glaciers only on distant subantarctic island territories. Extensive
glaciers are found in Antarctica, Chile, Canada, Alaska,
Mountain glaciers are widespread, especially in the Andes,
the Himalayas, the Rocky Mountains, the Caucasus, Scandinavian
mountains and the Alps. Mainland Australia currently contains no
glaciers, although a small glacier on
Mount Kosciuszko was present in
the last glacial period. In New Guinea, small, rapidly
diminishing, glaciers are located on its highest summit massif of
Puncak Jaya. Africa has glaciers on
Mount Kilimanjaro in Tanzania,
Mount Kenya and in the Rwenzori Mountains. Oceanic islands with
glaciers include Iceland, several of the islands off the coast of
Jan Mayen to the far North, New Zealand
and the subantarctic islands of Marion, Heard, Grande Terre
(Kerguelen) and Bouvet. During glacial periods of the Quaternary,
Taiwan, Hawaii on Mauna Kea and
Tenerife also had large alpine
glaciers, while the Faroe and Crozet Islands were completely
The permanent snow cover necessary for glacier formation is affected
by factors such as the degree of slope on the land, amount of snowfall
and the winds. Glaciers can be found in all latitudes except from 20°
to 27° north and south of the equator where the presence of the
descending limb of the
Hadley circulation lowers precipitation so much
that with high insolation snow lines reach above 6,500 m
(21,330 ft). Between 19˚N and 19˚S, however, precipitation is
higher and the mountains above 5,000 m (16,400 ft) usually
have permanent snow.
Even at high latitudes, glacier formation is not inevitable. Areas of
the Arctic, such as Banks Island, and the
McMurdo Dry Valleys
McMurdo Dry Valleys in
Antarctica are considered polar deserts where glaciers cannot form
because they receive little snowfall despite the bitter cold. Cold
air, unlike warm air, is unable to transport much water vapor. Even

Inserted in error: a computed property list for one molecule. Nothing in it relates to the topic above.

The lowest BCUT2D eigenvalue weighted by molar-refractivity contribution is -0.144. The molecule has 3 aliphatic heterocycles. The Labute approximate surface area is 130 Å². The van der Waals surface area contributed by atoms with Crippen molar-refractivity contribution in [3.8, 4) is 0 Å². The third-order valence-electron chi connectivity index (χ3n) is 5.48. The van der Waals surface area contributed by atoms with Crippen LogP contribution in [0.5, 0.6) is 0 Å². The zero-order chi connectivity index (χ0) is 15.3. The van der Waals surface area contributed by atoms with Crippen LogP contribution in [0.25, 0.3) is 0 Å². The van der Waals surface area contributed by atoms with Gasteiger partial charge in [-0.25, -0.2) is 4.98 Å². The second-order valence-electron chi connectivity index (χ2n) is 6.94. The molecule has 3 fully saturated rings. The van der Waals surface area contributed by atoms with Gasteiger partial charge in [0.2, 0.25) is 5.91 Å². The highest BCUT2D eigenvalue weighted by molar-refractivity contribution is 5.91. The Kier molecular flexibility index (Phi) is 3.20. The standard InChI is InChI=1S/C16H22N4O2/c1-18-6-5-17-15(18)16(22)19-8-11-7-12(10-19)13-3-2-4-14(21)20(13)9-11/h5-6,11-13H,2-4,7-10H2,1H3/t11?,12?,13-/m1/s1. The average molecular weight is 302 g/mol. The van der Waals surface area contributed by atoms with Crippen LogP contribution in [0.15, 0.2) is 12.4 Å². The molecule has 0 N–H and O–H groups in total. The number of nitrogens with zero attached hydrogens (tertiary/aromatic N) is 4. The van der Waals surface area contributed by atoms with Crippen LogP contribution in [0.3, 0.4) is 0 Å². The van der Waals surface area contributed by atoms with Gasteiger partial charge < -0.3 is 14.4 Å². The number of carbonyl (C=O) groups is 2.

during glacial periods of the Quaternary, Manchuria, lowland
Siberia, and central and northern Alaska, though
extraordinarily cold, had such light snowfall that glaciers could not
In addition to the dry, unglaciated polar regions, some mountains and
volcanoes in Bolivia, Chile and Argentina are high (4,500 to
6,900 m or 14,800 to 22,600 ft) and cold, but the relative
lack of precipitation prevents snow from accumulating into glaciers.
This is because these peaks are located near or in the hyperarid
Diagram of glacial plucking and abrasion
Glacially plucked granitic bedrock near Mariehamn, Åland Islands
Glaciers erode terrain through two principal processes: abrasion and
As glaciers flow over bedrock, they soften and lift blocks of rock
into the ice. This process, called plucking, is caused by subglacial
water that penetrates fractures in the bedrock and subsequently
freezes and expands. This expansion causes the ice to act as a lever
that loosens the rock by lifting it. Thus, sediments of all sizes
become part of the glacier's load. If a retreating glacier gains
enough debris, it may become a rock glacier, like the Timpanogos
Glacier in Utah.
Abrasion occurs when the ice and its load of rock fragments slide over
bedrock and function as sandpaper, smoothing and polishing the bedrock
below. The pulverized rock this process produces is called rock flour
and is made up of rock grains between 0.002 and 0.00625 mm in
size. Abrasion leads to steeper valley walls and mountain slopes in
alpine settings, which can cause avalanches and rock slides, which add
even more material to the glacier.
Glacial abrasion is commonly characterized by glacial striations.
Glaciers produce these when they contain large boulders that carve
long scratches in the bedrock. By mapping the direction of the
striations, researchers can determine the direction of the glacier's
movement. Similar to striations are chatter marks, lines of
crescent-shape depressions in the rock underlying a glacier. They are
formed by abrasion when boulders in the glacier are repeatedly caught
and released as they are dragged along the bedrock.
The rate of glacier erosion varies. Six factors control erosion rate:
Velocity of glacial movement
Thickness of the ice
Shape, abundance and hardness of rock fragments contained in the ice
at the bottom of the glacier